CARLE PLACE, N.Y. — 1-800-Flowers.com, Inc. may be the company name, but food is quickly becoming a key part of the firm’s game. A competitor in the gifting business, 1-800-Flowers.com has made a significant investment in food that is blossoming into a leadership position in the category.
With fiscal 2015 sales of $1.2 billion, gourmet foods and gift baskets make up 55% of company sales, or $650 million. The company markets its products through such food brands as Harry & David, Fannie May, Cheryl’s, Wolferman’s, The Popcorn Factory, Moose Munch Gourmet Popcorn, Fruit Bouquets and Stockyards.
|Joe Pititto, senior v.p. of investor relations for the 1-800-Flowers.com|
“If you look at what we have evolved into, it is really a multi-brand, omni-channel concept, following our customer who tells us what they want, when they want it (and) where they want it,” said Joe Pititto, senior vice-president of investor relations for the company, on Jan. 18 during a presentation at the Noble Financial Capital Markets Equity Conference. “And that has really taken us from the floral industry where we’ve built a relationship with them (consumers) into the gourmet food gift space where we have now, through a combination of acquisition and birthing brands, created a suite of gifts that can cover much more of their gifting needs.”
The gifting business is seasonal and the investment in food brands has expanded the company’s opportunities. Flowers are popular around Valentine’s Day and Mother’s Day.
“ … Gourmet food gifts typically do 50% plus of their business in the Christmas quarter, the year-end quarter,” Mr. Pititto said. “So, now if you look at our business today, gourmet food gifts represent more than 40% — almost 50% — of our total sales during the year. And that is expected to grow as time goes on.”
David Taiclet, president of 1-800-Flowers.com’s Gourmet Food Brands business, spoke with Food Business News during the Winter Fancy Food Show, which was held in San Francisco this past January and highlighted the differences between the food gifting business and the conventional food business. With five manufacturing plants, three assembly plants, which assemble gift baskets, towers and boxes, and three full-time distribution centers, Mr. Taiclet said the key for the gifting business is scale and flexibility.
|David Taiclet, president of 1-800-Flowers.com’s Gourmet Food Brands business|
“You have to have the ability to scale quickly,” he said. “Once you offer a product you have to be able to deliver.”
He added that flexibility comes in with regard to ordering trends. The manufacturing and assembly plants must be able to respond quickly and management must be able to shift resources when sales of some products do not meet expectations.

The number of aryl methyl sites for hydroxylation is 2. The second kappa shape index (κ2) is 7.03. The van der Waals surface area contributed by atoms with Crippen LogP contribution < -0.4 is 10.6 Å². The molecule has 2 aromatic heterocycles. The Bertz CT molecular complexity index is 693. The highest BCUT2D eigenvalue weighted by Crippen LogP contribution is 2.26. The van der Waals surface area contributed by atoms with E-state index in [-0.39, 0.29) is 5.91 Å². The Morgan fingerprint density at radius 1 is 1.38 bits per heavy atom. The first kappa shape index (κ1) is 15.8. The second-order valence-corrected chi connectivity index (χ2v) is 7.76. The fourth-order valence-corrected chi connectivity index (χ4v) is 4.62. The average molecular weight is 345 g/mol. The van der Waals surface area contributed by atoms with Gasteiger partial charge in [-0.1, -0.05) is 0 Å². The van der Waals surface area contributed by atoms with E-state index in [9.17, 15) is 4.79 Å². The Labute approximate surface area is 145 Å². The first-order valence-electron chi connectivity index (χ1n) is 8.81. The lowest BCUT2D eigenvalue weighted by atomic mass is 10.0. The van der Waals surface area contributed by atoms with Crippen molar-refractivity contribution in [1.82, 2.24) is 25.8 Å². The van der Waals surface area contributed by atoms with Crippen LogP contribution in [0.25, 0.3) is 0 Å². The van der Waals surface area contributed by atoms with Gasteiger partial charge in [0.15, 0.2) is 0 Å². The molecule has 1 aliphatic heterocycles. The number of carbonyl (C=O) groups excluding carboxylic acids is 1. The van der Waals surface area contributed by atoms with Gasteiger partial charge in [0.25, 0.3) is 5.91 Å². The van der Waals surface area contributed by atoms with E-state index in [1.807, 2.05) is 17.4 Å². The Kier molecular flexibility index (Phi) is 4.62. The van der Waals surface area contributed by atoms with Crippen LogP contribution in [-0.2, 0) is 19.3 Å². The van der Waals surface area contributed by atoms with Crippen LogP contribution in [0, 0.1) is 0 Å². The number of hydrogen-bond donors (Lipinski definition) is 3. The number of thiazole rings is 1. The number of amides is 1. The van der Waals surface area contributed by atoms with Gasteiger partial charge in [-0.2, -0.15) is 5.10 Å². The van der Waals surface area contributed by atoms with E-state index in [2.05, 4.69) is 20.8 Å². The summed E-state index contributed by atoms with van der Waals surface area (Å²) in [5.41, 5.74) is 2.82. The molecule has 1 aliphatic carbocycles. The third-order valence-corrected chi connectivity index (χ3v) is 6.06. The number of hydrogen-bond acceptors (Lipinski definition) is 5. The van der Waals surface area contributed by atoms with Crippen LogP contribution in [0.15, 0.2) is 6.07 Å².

“It’s a constant process and you have to build in the capability to be flexible,” Mr. Taiclet said. “That’s where it contrasts with a traditional C.P.G. company, which is more focused on low-cost production.”
Despite the differences, Mr. Taiclet said the Gourmet Food Brands business unit is affected by the same trends buffeting the rest of the food and beverage industry.
“The success of our food products comes down to ingredients and the taste,” he said. “The packaging comes second and the shape comes third. People want authentic ingredients and unique packaging, but they also expect much more personalized service and a customized approach from us.”
Mr. Pititto said the company is following consumer trends much the same way as the rest of the food industry. The company is featuring more organic fruits through the Harry & David brand and has introduced a line of gluten-free cookies and brownies under the Cheryl’s brand that he described as “doing very well.”
The company completed its acquisition of the Harry & David business in September 2014. In his presentation, Mr. Pititto said the company is on the lookout for additional acquisitions.
“ … We acquired Harry & David and we are still integrating them,” he said. “So we weren’t going to rush back out and buy other things. It is a very fragmented industry, the food gift space. (There are) a lot of players who are anywhere from $10 million to $100 million, $200 million in revenue; a lot of family-owned business (and) a lot of catalog businesses. We think some of them lend themselves to our platform. So we are looking at those.”
One brand he specifically mentioned is Godiva chocolates.
“Brands are very important we’ve discovered when people are sending gifts,” Mr. Pititto said. “For instance, it is the reason people spend so much money on Godiva, a brand we don’t own and we would love to.
“But Godiva doesn’t win any taste tests. The chocolate loses to See’s and Fannie May and all the others in all the taste tests, but it commands $55 a lb because it is a beautiful gift and the recipient respects the fact that whoever sent it to them spent a lot of money on it. So brands really mean something. It resonates an important part of the package of offering gifts.”